A moment of clarity was reached last week in the ongoing debate on Curriculum for Excellence. More than a decade in the making, the curriculum has never been far from controversy, most recently over the vexed question of whether it has led to a reduction in attainment.
On the one hand, we have the Conservative Party presenting themselves as dispassionate pursuers of truth. To help their argument, they cite the work of researcher Dr Jim Scott. On the other, we have a team of researchers at Stirling University, led by the professor of education, Mark Priestley.
The Tories claim attainment is falling. Professor Priestley and his team argue it is rising. As Education Secretary, I have to consider where the truth lies.
Do I accept the damnation of our official opposition? Or do I weigh in evidence the detailed research of a team of eminent academics?
When Professor Priestley writes that “we also are cognisant of the dangers of using research to support political agendas, as appears to be the case in the current furore about qualifications”, I am obliged to do my best and put aside any tendency to immediately disbelieve the Conservatives simply for the fact of their use of our children’s education in blatant political electioneering.
Instead, I must do my best to look at the substance of the argument. And here, I find the moment of clarity.
Attainment has risen
First, I must be fair to Dr Scott. He has, in good faith, conducted his research. But I must assess it against the comments of the Stirling researchers that there are “methodological flaws that have led to results and claims that are very misleading”.
And, let’s be quite open about who it is we are talking about here. The team at Stirling have their criticisms of CfE and are never shy about broadcasting them, but on the current controversy, they are crystal clear. They find that attainment at the National 5 and Higher levels has risen.
This is, of course, the exact point that I – and the First Minister – have made on numerous occasions when the question of choice and attainment have been put to us.
And, in order not to fall foul of Professor Priestley’s injunction against misusing his research, we must place it in a wider context.
CfE provides young people with the skills, knowledge and experience to prepare them for all aspects of life beyond school in the 21st century, giving young people the ability and confidence to find and take up the best possible opportunities to fulfil their potential. It is not simply about gaining as many qualifications as quickly as possible.
Up until S3, young people are entitled to study a wide range of subjects across eight curricular areas – the Broad General Education.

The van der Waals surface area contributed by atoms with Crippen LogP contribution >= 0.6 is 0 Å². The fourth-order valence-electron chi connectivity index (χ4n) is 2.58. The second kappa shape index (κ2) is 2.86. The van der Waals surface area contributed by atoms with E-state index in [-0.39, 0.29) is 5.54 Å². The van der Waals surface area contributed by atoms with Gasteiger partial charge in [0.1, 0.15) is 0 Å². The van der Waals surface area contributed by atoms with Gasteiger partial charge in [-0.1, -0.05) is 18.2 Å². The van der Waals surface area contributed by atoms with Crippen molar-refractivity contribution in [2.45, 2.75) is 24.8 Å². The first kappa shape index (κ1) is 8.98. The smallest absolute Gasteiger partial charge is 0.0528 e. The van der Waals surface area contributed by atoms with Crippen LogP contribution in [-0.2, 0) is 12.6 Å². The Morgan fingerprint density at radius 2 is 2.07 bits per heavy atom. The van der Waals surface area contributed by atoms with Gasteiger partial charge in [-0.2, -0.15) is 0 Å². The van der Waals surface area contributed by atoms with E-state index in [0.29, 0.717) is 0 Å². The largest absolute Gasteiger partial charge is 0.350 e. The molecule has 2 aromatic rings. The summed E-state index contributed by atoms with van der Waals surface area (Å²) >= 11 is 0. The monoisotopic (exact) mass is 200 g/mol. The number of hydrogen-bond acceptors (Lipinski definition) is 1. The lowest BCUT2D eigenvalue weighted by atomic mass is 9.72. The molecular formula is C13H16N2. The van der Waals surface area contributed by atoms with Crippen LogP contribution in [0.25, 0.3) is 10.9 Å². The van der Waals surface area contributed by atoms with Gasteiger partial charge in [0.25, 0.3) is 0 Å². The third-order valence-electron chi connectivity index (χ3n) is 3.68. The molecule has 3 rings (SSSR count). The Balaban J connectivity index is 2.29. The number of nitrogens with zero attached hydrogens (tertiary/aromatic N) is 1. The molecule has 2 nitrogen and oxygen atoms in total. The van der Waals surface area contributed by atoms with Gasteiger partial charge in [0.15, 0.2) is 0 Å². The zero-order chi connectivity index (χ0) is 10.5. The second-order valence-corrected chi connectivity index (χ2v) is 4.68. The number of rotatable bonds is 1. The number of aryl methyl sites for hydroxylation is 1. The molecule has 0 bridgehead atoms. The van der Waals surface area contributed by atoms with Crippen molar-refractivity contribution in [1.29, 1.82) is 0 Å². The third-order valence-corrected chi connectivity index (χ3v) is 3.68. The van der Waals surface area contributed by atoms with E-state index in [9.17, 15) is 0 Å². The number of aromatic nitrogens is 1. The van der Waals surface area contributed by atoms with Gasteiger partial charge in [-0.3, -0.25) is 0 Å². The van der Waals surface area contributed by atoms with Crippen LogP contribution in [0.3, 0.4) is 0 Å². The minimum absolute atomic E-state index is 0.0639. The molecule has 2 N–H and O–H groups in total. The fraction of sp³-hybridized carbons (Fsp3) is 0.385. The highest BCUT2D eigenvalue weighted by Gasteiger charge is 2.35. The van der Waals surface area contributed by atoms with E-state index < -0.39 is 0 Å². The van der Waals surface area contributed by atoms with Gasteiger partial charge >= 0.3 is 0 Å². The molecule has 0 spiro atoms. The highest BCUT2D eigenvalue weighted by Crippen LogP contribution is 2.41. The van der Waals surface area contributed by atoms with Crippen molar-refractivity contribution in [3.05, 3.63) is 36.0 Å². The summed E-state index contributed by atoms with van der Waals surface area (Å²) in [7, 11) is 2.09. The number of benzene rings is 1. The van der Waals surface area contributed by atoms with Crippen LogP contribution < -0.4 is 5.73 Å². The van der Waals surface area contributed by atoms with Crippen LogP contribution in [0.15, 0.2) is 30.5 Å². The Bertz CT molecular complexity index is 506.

In the senior phase – from S4 to S6 – schools then have the freedom to design a curriculum, comprising qualifications, awards and other experiences, tailored to meet young people’s needs. These are the opportunities that are chosen by the individual learner, drawing on the wide choice of qualifications and awards that are now available.
Do findings fit the evidence?
And on the question of choice, it is telling that the education spokespeople of both the Conservative Party – Liz Smith – and of the Labour Party – Iain Gray – told Holyrood’s Education Committee earlier this year that they accepted there was a greater selection of subjects from which pupils can choose.
A further question I must, in fairness, ask myself, is whether the findings from Stirling fit the wider evidence. In 2017/18, a record number of school leavers – 93.2 per cent – were in work, training or study within nine months of leaving school.
The percentage of young people going onto higher education has increased from 34 per cent in 2009/10 to 39 per cent in 2017/18.
And, the gap between those from the most and least deprived communities in work, education or training – a ‘positive destination’ – has reduced to 8.6 percentage points in 2017/18 from 20.2 percentage points in 2009/10.
The simple fact is that the majority of evidence – Dr Scott and the Conservative Party’s claims aside – shows CfE is working. So, in the best traditions of Scottish education, I will follow the evidence and continue to support Scotland’s new curriculum.
The question for others is to explain why they choose to ignore that evidence in pursuit of their political ambitions on the backs of our children’s education.
John Swinney is SNP MSP for Perthshire North, Deputy First Minister and Education Secretary